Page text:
how matter might have won the race to dominate the universe
Antimatter is supposed to be matter’s mirror image. Other than its charge and spin, it behaves the same way as the matter that dominates the universe. It should respond to forces the same way, have the same mass, and even look the same. And while that’s convenient when you need to describe antimatter’s physical properties, it does raise the question of exactly why and how our universe is made of what we call normal matter instead of antimatter or nothing at all with equal proportions of the substances annihilating each other into a flash of gamma rays. Being able to answer this question would yield some very fundamental insights into the basic laws of physics, which is why scientists keep asking it.
From a purely mathematical standpoint, the only possible way the cosmos could turn out the way it is would be some sort of difference in the behavior of the two kinds of particles. But the differences are very difficult to measure since antimatter erases itself out of existence when it touches matter since the charges of the interacting particles unwind each other, breaking the bonds created by nuclear forces. We’re dealing with tiny, isolated, very rare subatomic bits and pieces of it that exist for nanoseconds in very large, intricate, and sensitive detectors. It takes trillions of high speed, high energy collisions to collect evidence of just enough interactions to draw any meaningful conclusions.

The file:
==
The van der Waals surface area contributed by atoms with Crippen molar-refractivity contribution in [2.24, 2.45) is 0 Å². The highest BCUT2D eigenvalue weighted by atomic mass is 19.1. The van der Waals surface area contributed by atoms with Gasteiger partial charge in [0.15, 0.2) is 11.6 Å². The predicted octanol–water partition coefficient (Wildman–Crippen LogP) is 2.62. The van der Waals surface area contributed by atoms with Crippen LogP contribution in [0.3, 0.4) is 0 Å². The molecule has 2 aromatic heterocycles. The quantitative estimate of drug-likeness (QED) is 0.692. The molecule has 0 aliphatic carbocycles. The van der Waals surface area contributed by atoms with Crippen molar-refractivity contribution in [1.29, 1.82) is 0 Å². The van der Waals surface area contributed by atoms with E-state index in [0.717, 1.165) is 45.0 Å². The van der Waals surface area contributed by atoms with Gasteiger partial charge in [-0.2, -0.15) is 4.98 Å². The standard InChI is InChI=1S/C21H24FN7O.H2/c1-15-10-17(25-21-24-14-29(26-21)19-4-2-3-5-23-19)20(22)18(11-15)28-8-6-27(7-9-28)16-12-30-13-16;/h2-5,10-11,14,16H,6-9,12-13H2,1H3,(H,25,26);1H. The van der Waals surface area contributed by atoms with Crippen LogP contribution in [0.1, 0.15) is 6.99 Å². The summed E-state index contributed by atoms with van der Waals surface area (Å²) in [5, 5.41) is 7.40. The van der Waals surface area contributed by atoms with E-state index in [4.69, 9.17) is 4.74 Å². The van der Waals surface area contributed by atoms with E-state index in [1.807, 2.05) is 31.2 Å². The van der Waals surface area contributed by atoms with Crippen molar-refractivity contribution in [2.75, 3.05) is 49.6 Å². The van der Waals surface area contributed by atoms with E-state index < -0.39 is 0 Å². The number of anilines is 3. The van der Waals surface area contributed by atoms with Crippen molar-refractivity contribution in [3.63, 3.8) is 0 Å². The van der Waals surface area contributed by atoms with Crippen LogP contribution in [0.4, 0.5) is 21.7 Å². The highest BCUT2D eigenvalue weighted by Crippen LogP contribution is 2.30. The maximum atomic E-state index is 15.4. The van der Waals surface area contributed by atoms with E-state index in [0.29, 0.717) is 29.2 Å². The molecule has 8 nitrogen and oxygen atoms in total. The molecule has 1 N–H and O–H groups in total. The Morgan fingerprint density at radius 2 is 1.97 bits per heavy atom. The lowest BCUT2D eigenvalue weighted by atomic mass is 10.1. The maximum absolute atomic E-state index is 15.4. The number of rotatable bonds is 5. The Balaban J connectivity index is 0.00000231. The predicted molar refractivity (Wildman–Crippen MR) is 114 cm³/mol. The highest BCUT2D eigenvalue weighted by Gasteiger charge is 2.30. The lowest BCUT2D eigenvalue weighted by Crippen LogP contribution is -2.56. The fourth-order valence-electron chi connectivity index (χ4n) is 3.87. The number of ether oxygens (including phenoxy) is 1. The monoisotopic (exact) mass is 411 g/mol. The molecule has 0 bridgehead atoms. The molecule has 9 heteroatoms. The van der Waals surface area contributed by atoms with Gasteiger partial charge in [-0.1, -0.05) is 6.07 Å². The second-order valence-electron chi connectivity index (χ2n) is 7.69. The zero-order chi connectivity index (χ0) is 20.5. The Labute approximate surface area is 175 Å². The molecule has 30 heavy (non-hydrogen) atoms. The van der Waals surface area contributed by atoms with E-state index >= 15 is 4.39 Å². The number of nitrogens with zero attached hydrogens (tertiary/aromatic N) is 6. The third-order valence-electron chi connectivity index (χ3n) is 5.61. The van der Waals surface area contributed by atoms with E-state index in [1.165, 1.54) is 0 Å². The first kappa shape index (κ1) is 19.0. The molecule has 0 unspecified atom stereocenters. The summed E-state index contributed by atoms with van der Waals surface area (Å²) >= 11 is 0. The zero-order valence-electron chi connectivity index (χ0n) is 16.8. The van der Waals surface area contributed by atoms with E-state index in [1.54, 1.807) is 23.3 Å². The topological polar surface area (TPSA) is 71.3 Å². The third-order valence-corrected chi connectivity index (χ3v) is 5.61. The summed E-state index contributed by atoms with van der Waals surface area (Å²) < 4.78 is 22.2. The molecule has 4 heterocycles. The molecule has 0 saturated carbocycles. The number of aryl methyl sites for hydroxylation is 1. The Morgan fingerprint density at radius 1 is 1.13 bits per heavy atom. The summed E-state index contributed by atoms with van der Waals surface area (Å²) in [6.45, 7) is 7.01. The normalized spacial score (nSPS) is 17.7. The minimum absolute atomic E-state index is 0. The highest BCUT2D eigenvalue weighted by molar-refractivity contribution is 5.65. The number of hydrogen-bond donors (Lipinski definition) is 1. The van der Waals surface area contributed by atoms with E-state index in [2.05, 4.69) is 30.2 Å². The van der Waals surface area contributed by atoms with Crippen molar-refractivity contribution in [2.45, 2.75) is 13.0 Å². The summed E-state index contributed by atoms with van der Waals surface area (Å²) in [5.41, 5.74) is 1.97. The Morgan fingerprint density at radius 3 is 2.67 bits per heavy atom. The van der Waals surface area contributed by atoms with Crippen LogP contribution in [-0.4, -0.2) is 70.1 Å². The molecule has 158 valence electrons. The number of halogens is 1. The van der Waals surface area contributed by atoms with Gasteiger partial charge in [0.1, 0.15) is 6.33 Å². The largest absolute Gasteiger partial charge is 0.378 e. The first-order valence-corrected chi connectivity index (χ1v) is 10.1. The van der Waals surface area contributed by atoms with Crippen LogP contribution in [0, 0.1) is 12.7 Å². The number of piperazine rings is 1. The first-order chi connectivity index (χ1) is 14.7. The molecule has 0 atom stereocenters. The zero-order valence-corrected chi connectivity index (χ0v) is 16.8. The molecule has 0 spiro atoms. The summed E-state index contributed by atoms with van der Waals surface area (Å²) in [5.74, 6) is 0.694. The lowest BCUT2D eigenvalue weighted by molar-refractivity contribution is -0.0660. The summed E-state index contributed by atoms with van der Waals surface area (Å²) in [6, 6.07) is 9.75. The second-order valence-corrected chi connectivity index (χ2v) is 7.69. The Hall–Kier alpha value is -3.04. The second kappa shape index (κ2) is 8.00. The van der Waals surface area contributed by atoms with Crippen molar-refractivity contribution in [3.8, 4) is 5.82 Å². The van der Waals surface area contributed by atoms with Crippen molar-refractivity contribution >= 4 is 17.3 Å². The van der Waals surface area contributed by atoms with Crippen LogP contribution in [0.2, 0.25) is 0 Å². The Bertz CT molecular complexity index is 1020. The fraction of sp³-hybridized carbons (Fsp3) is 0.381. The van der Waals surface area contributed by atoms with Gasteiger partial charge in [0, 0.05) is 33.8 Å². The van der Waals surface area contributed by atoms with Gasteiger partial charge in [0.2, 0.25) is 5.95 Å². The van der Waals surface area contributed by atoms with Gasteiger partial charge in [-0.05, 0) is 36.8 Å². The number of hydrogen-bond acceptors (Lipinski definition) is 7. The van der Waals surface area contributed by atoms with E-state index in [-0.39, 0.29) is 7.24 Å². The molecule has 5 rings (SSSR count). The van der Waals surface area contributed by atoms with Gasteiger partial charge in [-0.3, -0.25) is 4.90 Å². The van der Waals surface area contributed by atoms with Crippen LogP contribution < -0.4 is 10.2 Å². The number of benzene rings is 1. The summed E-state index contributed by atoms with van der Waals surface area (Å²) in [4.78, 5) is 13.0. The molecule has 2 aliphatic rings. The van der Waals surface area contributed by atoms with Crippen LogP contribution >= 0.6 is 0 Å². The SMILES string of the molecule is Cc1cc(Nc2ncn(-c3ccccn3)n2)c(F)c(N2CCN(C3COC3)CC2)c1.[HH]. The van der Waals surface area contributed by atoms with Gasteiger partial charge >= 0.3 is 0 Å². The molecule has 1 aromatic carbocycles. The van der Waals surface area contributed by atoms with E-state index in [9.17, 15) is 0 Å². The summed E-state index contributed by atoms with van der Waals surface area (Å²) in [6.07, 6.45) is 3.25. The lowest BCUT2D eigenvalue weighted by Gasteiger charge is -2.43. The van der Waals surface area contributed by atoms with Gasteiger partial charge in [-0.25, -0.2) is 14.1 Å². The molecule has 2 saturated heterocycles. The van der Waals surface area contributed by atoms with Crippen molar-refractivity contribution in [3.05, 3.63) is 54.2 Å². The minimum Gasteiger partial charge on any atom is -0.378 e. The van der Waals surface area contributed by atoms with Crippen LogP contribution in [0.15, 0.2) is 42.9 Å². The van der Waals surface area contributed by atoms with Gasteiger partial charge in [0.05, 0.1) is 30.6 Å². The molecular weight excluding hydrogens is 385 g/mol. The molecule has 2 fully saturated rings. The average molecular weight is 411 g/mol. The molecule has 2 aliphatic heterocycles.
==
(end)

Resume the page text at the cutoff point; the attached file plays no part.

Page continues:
Still, after decades of trying, researchers are starting to see some charge-parity violations, or differences in the rates of decay and oscillations of particles and their energy states between matter and antimatter starting with subatomic components called mesons, which are made from the same number of quarks and antiquarks, and therefore perfect to study these phenomena. Now, we’re also seeing it with neutrinos and antineutrinos by creating these particles, beaming them into massive detectors to collide with atoms, then recording the aftermath to see what new types and state of matter will be generated. And as it so turns out, neutrinos oscillate and decay faster than their antimatter doppelgangers.
What does that mean? Under the conditions of the early universe we’d expect to see clouds of large, heavy primordial neutrinos colliding with atoms to produce particles faster than primordial antineutrinos, and generating a surplus of matter like plants with more efficient assembly lines, ensuring that matter as we know it would become the building block of stars, galaxies, planets, and eventually life itself. We don’t exactly know if this means that antimatter is slightly more stable than matter or the exact implications for particle physics since we’re still just gathering enough data to answer some basic questions, but it looks like we are closer to unraveling one of the mysteries of why the universe is the way it is.
See: Abe, K., et al. (2020) Constraint on the matter–antimatter symmetry-violating phase in neutrino oscillations. Nature 580, 339–344, DOI: 10.1038/s41586-020-2177-0